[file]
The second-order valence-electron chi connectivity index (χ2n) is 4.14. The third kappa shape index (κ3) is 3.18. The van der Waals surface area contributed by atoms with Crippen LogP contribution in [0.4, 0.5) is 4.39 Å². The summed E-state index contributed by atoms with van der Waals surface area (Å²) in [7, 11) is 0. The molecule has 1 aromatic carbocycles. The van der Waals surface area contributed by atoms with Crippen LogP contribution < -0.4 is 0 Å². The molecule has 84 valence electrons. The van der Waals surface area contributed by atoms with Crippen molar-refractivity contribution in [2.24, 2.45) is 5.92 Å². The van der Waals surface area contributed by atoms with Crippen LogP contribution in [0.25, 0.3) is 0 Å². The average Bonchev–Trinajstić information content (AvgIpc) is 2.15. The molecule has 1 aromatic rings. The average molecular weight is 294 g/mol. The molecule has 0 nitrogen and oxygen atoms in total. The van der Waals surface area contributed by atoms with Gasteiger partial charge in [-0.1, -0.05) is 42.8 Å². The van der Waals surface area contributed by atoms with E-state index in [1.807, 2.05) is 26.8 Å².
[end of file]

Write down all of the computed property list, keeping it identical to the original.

The second-order valence-electron chi connectivity index (χ2n) is 4.14. The third kappa shape index (κ3) is 3.18. The van der Waals surface area contributed by atoms with Crippen LogP contribution in [0.4, 0.5) is 4.39 Å². The summed E-state index contributed by atoms with van der Waals surface area (Å²) in [7, 11) is 0. The molecule has 1 aromatic carbocycles. The van der Waals surface area contributed by atoms with Crippen LogP contribution < -0.4 is 0 Å². The molecule has 84 valence electrons. The van der Waals surface area contributed by atoms with Crippen molar-refractivity contribution in [2.24, 2.45) is 5.92 Å². The van der Waals surface area contributed by atoms with Crippen LogP contribution in [0.25, 0.3) is 0 Å². The average Bonchev–Trinajstić information content (AvgIpc) is 2.15. The molecule has 1 aromatic rings. The average molecular weight is 294 g/mol. The molecule has 0 nitrogen and oxygen atoms in total. The van der Waals surface area contributed by atoms with Gasteiger partial charge in [-0.1, -0.05) is 42.8 Å². The van der Waals surface area contributed by atoms with E-state index in [1.807, 2.05) is 26.8 Å².